Tag Archives: The bachelor

HOW TO PICK YOUR HUSBAND

STOP!!!!!!!!!!!!!!!!!!!

Of late, my 8-year-old has been giving a lot of thought to marriage—and more specifically, to finding a husband. To wit: When her friend turned down several snack options in a row, El sought me out.

“Mom, she is a PICKY eater.  She’s going to have trouble getting a husband if she eats like that.”

And later:  “I think it would be good to know geometry before you try to get a husband, because…” She pondered.  “Because then you’d both know it.”

Right-o.  I mean, I’m not sure that both people knowing the difference between an acute and an obtuse triangle would qualify as being “equally yoked,” but it couldn’t hurt.

El’s musings got me thinking.  I watch The Bachelor, I admit it.  And, yes, I disrespect myself in the morning, but I am fascinated by what young women and men assume will make a relationship work.  Two minutes into meeting the prize—AKA, the bachelor—beautiful, seemingly bright women are passionately kissing this virtual stranger and claiming they’re sure he’s the one.  By the end of the evening, these same girls are sobbing inconsolably, because the bachelor has given their coveted rose to somebody else

Well, duh.

To all past, current, and future ABC bachelorettes:  I’m going to give you a little advice, and you should take it, because I’m a romance novelist, and I know about happily ever afters.

When you meet someone you consider forever-after material, keep your lips clamped unless you are opening your mouth to talk.  To talk, ladies.  You will not know he’s the one for you simply because you feel goose-pimply after he kisses you and fifteen other girls at an alcohol-soaked cocktail party.  (I’d feel goose pimply, too.  Eew.)  This is romance 101: Save your kisses for someone who’s kissing only you.

From now on, I want you to heed the wisdom of my 8-year-old:  At the very least, find out if you both like geometry before you begin doodling your name together with his on a cocktail napkin.

I tell my daughter all the time, “Marry your best friend.”  At the moment she’s taking me literally and is considering walking down the aisle with one of her girlfriends.  “’Cause we talk about everything, and we could share the same wedding dress, and wedding dresses are very expensive, Mom.’”

I question the practicality of two women and one dress in the same wedding, but I appreciate that she’s budget-minded and, for the moment at least, wise enough to want to spend her life with someone she knows, likes and respects.

As for The Bachelor/ette, Too Hot Mamas must send the show to the front of its Doody Head line asap.  Of course, I suppose I have to walk it there myself.

Wendy

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Filed under Children, Marriage

For the Birds

I am easily distracted.  As a writer, this is not good.  However, since I have begun writing all night long and sleeping in the mornings, my productivity level has dramatically increased.  Until yesterday.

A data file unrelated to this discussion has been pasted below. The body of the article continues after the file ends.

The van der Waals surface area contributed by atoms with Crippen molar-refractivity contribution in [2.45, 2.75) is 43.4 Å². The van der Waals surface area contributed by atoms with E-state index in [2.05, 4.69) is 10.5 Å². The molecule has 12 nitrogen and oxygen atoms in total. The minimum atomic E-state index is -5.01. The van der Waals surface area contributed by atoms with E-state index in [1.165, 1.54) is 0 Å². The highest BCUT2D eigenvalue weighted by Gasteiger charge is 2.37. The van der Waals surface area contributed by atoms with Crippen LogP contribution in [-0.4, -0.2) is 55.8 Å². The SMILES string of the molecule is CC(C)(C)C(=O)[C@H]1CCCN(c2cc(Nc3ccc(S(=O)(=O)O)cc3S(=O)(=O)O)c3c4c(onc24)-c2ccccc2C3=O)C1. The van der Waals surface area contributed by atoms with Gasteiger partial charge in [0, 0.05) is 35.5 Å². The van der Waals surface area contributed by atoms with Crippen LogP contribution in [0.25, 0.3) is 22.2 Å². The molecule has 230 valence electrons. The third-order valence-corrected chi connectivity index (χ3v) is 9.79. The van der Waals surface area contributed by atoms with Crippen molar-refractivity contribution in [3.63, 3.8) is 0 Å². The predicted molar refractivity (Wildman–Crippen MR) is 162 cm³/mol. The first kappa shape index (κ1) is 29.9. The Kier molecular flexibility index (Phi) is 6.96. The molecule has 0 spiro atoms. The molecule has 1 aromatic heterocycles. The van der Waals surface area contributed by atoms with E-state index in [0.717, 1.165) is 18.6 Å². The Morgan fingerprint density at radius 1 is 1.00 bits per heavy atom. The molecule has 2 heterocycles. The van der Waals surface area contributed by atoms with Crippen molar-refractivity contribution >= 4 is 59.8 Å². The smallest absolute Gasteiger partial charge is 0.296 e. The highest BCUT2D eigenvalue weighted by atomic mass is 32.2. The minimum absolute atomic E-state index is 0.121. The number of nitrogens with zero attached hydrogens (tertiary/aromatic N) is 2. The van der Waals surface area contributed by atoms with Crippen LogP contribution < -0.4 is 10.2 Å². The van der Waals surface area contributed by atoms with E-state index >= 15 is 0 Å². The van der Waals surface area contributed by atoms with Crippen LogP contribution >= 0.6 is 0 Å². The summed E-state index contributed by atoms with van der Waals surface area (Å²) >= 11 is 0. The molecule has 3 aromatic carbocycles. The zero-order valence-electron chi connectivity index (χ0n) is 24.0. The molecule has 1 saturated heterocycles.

He’s back.

The bird.

I write near a huge glass door that leads to a balcony.  Every year, robins build about a half-dozen nests in the nooks and crannies just under the balcony’s eves.  What’s cool about this is, each spring the kids can creep out on the deck, peer between the boards and see the baby birds all fat and fuzzy, open-beaked, screaming to be fed.  Kind of like them, come to think of it.

Anyway, along with the lady birds and their babies, comes the hero.  There to serve and protect.  And every year, this guy (this is his 4th year on duty) lands on the railing and gives his reflection the stink-eye.  I can practically hear the thoughts whirring in his bird-brain.  “Who are ya, ya barmy router?  Stay away from the ladies, ya handsome devil.  No?   You dare to puff yourself at me?  I’ll just have to fight ya then!” 

I’m not sure why, but in my head he has an Irish accent.  And so, he blows up to twice his size and begins to strut.  He’s adorable.  “Yer not leavin’ then?  Okay for you, ya rounder, you!”  Then, tail slashing, my hero proceeds to fashion a pile of droppings, apply a generous coating to his feet and then fly at his enemy.  AKA:  my window.  What amazes me is that the dogs can sleep through this.  The same dogs that will claw their way through the door to attack a gust of wind.

You know that sound it makes when you drag a fork across a chalkboard?  Yeah.  And, he keeps it up until the window is so coated with dung that he can no longer see his reflection.

All very conducive to writing.  And sleeping.  The Herald is back.  Spring is here.

Carolyn

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Filed under Writing

Dating at six

About “All dolled up, part deux…”_

I like that my daughter saw your son crap his pants.  I don’t know if you heard, but all through dinner she kept telling him, “You have to find your true love.  She could be in this restaurant.”  Probably she scared the **** out of him.

Anyway, this is good.  This is what marriage is really about.  First you meet your prince in the restaurant.  You go on a honeymoon and have babies.  Then you spend your golden years following him to the bathroom so you can help him wipe.

That is way more reality than The Bachelor will ever show.

Wendy

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Filed under Motherhood